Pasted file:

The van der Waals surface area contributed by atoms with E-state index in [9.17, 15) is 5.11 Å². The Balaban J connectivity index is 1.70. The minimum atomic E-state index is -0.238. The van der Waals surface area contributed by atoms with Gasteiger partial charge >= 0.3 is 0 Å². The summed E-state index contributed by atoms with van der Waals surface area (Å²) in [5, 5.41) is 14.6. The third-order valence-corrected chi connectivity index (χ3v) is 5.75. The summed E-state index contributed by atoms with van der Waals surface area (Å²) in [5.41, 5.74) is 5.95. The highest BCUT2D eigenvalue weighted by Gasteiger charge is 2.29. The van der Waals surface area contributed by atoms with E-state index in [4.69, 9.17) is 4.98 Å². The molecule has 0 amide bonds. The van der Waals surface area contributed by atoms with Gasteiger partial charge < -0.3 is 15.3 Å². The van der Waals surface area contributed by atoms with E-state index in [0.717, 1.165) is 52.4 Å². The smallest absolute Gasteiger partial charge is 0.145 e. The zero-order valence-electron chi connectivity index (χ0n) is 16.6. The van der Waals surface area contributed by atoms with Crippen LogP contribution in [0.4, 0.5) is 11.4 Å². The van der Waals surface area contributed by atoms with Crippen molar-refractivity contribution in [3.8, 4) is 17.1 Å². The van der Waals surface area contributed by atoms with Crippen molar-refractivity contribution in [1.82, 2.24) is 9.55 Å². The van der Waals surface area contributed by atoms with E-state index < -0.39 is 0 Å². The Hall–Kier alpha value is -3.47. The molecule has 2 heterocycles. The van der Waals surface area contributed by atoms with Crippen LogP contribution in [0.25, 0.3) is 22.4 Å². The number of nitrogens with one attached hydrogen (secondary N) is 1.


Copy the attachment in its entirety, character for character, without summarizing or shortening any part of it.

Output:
The van der Waals surface area contributed by atoms with E-state index in [9.17, 15) is 5.11 Å². The Balaban J connectivity index is 1.70. The minimum atomic E-state index is -0.238. The van der Waals surface area contributed by atoms with Gasteiger partial charge >= 0.3 is 0 Å². The summed E-state index contributed by atoms with van der Waals surface area (Å²) in [5, 5.41) is 14.6. The third-order valence-corrected chi connectivity index (χ3v) is 5.75. The summed E-state index contributed by atoms with van der Waals surface area (Å²) in [5.41, 5.74) is 5.95. The highest BCUT2D eigenvalue weighted by Gasteiger charge is 2.29. The van der Waals surface area contributed by atoms with E-state index in [4.69, 9.17) is 4.98 Å². The molecule has 0 amide bonds. The van der Waals surface area contributed by atoms with Gasteiger partial charge < -0.3 is 15.3 Å². The van der Waals surface area contributed by atoms with E-state index in [0.717, 1.165) is 52.4 Å². The smallest absolute Gasteiger partial charge is 0.145 e. The zero-order valence-electron chi connectivity index (χ0n) is 16.6. The van der Waals surface area contributed by atoms with Crippen LogP contribution in [0.4, 0.5) is 11.4 Å². The van der Waals surface area contributed by atoms with Crippen molar-refractivity contribution in [3.8, 4) is 17.1 Å². The van der Waals surface area contributed by atoms with Crippen molar-refractivity contribution in [1.82, 2.24) is 9.55 Å². The van der Waals surface area contributed by atoms with E-state index < -0.39 is 0 Å². The Hall–Kier alpha value is -3.47. The molecule has 2 heterocycles. The van der Waals surface area contributed by atoms with Crippen LogP contribution in [0.25, 0.3) is 22.4 Å². The number of nitrogens with one attached hydrogen (secondary N) is 1.